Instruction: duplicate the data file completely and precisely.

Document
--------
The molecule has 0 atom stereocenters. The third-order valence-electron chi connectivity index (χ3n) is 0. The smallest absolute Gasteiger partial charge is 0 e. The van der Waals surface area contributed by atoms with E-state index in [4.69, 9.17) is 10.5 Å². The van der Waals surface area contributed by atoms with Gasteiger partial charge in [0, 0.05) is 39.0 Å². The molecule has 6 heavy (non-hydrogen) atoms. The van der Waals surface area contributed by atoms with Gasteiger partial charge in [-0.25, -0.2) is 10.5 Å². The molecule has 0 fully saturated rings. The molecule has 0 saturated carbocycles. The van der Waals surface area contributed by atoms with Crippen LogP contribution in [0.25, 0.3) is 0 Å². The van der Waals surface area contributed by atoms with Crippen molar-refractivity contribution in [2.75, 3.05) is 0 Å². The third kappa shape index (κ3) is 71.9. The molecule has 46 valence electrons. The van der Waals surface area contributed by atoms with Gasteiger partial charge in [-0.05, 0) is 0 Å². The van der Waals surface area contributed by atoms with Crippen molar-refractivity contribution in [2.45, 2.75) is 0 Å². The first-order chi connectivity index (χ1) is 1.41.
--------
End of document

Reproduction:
The molecule has 0 atom stereocenters. The third-order valence-electron chi connectivity index (χ3n) is 0. The smallest absolute Gasteiger partial charge is 0 e. The van der Waals surface area contributed by atoms with E-state index in [4.69, 9.17) is 10.5 Å². The van der Waals surface area contributed by atoms with Gasteiger partial charge in [0, 0.05) is 39.0 Å². The molecule has 6 heavy (non-hydrogen) atoms. The van der Waals surface area contributed by atoms with Gasteiger partial charge in [-0.25, -0.2) is 10.5 Å². The molecule has 0 fully saturated rings. The molecule has 0 saturated carbocycles. The van der Waals surface area contributed by atoms with Crippen LogP contribution in [0.25, 0.3) is 0 Å². The van der Waals surface area contributed by atoms with Crippen molar-refractivity contribution in [2.75, 3.05) is 0 Å². The third kappa shape index (κ3) is 71.9. The molecule has 46 valence electrons. The van der Waals surface area contributed by atoms with Gasteiger partial charge in [-0.05, 0) is 0 Å². The van der Waals surface area contributed by atoms with Crippen molar-refractivity contribution in [2.45, 2.75) is 0 Å². The first-order chi connectivity index (χ1) is 1.41.